I am struggling with booting from on-chip RAM.
I am using Quartus 18.0 to work with Cyclone V FPGAs. I have done some tutorials like the AN458 and read some necessary sections of the recommended Reference Manuals and Handbooks.
I have implemented a small Hardware with two NIOS II.
The first NIOS (I call it Boot Copier NIOS):
- Has access to the EPCQ.
- Has an internal on-chip RAM for its application.
- Has a MM-Pipeline-Bridge to a separate dual ported RAM of the second NIOS.
The second NIOS (I call it DUMMY NIOS):
- Has access to the dual ported RAM which the Boot copier NIOS can access too.
The dual ported solution is realized with a separate MM-Interface for every NIOS to ensure an interference free access to the memory. After debugging it shall be replaced with a “one-ported” on-chip RAM and a Mutex concept.
If I am following the instructions from AN458, I can implement a small Boot copier on the EPCQ directly. The EPCQ copies the application of the Boot Copier NIOS directly to its on-chip RAM and the Boot Copier NIOS starts its application. This first step works well.
Now I want to have the application of the DUMMY NIOS also on the Flash, copy it actively with the Boot copier NIOS to the shared on-chip RAM and start the DUMMY NIOS.
For this problem I have checked the Boot Records which are also explained in the Tutorials. I also have checked the “generate mem init”, which Eclipse offers. Also, I have executed the elf2hex command and checked the content of the on-chip RAM during debugging. The result was that the content of the on-chip RAM, the “generate mem init” and the elf2hex have basically the same content. With the small difference that the memory initialization generates a bigger .hex because it has to initialize the whole memory and not only the application code. The application data in the boot record are looking different to the data on the on-chip RAM. Maybe there is a compression done during the Boot Record generation which generates a .flash file.
I decided to go for the “easier” way and flash the elf2hex generated .hex file to the EPCQ via the Quartus “Convert Programming Files” option. The Boot Copier NIOS boots from EPCQ (working) and writes (memcpy) the elf2hex generated .hex file of the DUMMY NIOS to the on-chip RAM which they are sharing. Afterwards, the Boot Copier NIOS releases the DUMMY NIOS from the soft reset and …nothing happens.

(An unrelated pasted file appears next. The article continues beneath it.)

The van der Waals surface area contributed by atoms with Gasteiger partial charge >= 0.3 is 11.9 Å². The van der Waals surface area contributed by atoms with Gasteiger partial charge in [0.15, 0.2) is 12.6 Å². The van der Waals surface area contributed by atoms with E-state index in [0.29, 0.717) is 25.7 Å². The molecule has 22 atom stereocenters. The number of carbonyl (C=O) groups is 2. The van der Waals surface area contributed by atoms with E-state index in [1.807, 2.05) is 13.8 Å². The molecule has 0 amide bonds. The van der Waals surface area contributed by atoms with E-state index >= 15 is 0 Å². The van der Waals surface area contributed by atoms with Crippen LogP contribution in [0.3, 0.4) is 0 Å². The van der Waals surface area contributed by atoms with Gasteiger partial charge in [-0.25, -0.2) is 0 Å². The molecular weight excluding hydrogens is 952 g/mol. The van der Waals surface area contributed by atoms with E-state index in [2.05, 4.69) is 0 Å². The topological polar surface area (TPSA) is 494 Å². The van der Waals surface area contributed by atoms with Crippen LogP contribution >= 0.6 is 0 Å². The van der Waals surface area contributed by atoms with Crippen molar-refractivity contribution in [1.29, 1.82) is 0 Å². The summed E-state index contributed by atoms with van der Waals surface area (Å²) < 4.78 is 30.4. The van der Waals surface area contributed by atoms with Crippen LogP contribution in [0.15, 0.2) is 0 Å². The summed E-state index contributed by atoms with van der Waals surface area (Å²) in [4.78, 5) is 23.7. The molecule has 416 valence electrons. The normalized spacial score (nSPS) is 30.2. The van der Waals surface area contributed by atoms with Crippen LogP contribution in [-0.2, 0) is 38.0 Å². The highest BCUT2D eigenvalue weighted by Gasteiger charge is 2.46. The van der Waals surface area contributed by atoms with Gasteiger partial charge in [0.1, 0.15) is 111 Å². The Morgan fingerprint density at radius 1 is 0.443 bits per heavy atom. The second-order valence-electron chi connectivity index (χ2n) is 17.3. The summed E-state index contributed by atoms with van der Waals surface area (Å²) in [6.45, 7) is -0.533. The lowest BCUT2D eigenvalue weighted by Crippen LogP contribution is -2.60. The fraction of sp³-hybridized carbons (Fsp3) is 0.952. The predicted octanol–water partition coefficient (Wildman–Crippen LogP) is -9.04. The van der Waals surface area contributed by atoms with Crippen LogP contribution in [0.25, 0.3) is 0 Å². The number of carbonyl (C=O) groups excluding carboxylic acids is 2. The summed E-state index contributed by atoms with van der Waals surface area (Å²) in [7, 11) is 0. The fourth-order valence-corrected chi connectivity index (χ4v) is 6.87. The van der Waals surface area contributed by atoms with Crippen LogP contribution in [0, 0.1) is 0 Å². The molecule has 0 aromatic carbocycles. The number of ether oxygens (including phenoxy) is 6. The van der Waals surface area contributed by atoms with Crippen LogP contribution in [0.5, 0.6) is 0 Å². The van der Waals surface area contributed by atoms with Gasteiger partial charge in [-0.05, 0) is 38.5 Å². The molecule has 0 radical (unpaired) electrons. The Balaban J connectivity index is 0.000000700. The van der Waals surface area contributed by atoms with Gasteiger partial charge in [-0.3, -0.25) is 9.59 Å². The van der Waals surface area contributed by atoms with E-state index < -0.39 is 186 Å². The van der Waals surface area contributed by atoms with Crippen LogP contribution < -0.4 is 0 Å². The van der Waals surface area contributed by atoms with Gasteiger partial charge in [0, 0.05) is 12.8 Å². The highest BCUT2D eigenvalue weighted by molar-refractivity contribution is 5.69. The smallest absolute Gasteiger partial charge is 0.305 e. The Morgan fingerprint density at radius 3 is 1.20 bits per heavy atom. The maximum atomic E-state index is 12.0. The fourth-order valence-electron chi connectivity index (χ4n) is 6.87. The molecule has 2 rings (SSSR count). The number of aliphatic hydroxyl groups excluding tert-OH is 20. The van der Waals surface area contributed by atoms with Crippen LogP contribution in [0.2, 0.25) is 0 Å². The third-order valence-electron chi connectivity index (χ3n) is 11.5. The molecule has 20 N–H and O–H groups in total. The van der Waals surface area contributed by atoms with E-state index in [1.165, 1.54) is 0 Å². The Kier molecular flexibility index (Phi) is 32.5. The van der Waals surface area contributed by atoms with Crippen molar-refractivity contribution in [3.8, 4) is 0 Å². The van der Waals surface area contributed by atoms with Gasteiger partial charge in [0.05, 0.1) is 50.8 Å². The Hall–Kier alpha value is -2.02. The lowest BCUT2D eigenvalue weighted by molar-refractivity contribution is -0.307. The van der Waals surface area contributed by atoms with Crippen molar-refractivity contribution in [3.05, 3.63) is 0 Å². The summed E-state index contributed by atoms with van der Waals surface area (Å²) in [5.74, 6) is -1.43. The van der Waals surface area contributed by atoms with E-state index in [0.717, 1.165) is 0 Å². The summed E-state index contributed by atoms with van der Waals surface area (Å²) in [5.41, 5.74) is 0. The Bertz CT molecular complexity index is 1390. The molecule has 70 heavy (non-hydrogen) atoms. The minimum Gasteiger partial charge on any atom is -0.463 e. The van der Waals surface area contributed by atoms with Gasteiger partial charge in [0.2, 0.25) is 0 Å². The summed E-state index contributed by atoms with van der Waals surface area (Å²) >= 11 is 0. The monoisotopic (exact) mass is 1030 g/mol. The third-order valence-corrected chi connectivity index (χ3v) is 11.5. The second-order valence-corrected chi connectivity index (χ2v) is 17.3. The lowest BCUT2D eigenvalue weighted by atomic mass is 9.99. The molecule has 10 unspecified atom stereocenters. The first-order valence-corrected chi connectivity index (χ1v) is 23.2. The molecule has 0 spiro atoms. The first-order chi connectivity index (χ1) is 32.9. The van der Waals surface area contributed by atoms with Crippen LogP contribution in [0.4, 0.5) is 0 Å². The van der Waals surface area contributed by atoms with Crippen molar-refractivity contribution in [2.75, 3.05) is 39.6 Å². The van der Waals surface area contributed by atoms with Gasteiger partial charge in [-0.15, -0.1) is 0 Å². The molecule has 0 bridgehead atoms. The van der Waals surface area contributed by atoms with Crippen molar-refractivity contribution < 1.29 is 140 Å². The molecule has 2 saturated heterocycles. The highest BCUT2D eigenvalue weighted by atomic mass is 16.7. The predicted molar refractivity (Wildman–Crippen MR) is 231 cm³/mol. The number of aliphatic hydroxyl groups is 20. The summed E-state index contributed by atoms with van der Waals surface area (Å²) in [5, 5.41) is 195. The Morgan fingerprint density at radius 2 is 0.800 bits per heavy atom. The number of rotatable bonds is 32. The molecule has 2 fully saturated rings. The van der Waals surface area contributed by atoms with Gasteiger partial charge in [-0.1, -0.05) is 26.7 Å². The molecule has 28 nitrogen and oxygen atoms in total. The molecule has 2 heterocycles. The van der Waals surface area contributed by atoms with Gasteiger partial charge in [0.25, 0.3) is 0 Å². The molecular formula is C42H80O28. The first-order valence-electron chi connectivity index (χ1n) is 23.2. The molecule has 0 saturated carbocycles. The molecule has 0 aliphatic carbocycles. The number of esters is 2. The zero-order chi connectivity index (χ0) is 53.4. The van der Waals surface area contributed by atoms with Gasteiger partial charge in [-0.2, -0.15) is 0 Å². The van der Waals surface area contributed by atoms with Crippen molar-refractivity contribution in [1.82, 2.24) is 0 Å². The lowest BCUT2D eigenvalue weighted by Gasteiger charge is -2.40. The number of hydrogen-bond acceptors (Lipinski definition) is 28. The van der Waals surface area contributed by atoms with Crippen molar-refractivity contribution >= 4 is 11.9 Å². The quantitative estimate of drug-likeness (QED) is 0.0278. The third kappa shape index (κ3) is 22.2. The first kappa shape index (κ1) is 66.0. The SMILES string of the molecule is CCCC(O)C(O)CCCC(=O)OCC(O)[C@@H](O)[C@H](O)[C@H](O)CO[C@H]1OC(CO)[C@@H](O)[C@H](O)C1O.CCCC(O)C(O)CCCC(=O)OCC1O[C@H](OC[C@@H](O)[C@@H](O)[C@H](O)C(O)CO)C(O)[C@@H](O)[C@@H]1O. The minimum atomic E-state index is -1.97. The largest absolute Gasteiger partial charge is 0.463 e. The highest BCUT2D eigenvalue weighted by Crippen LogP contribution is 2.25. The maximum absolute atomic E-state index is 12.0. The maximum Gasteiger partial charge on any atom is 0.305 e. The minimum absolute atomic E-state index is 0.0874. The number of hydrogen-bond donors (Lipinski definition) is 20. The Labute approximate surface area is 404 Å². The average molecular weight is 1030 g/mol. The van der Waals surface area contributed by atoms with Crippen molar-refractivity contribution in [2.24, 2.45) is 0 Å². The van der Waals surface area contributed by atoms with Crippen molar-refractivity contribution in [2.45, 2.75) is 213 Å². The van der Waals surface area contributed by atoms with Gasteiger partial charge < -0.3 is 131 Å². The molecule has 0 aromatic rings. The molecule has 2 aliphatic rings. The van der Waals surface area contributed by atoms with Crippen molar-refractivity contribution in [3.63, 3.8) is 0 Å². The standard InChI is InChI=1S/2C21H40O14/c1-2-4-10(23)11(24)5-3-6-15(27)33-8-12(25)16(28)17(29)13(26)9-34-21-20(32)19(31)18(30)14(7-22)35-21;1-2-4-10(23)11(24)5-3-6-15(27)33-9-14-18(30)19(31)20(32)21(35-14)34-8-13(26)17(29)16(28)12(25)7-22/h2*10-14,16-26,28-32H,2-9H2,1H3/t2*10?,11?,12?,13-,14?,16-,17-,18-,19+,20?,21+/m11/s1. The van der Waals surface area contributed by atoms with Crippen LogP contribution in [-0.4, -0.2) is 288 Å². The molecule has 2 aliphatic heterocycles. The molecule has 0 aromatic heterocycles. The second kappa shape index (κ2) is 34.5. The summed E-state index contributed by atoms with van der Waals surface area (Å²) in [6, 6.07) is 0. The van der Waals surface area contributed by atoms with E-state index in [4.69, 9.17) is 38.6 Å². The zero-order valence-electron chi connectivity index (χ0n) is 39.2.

I have checked that the content is written from the Boot Copier NIOS to the shared on-chip RAM is identical with the content which would be there if the memory is initialized via “mem init generate” .hex”.
Now I seem to be at a dead end and need some support. Maybe I have some failure in the method, maybe with this way of booting the RAM content needs to be different to the RAM content which is generated via a “mem init generate”. Maybe I have messed something up with Reset and Exception Vector.
Why have I decided to go with that concept? This is just a small example project. If this works, it will be implemented with 4-8 NIOS II and an Update concept. For me this is a suitable way to go for more complex designs.
I would really like to hear suggestions of possible failures I have done in concept, method or implementation.
Thanks for your answer
Thank you for posting in Intel community forum, hope this message find you well and apologies for the delayed in response.
Clarification if I may, situation here is that we have a set of different NIOS with different flash, and you are trying to copy the application of both NIOS into the shared on-chip RAM to run it yes?
And only one of the NIOS application are successfully working?
If that is the case I would recommend the following tutorial here, as it would be a very good starting point for a multiple processor system.
Hope this message find you well and good day, unfortunately as we do not receive any response from you to the previous clarification and tutorial that we have provided. Please post a response in the next 15 days to allow me to continue to support you. After 15 days, this thread will be transitioned to community support. The community users will be able to help you with your follow-up questions.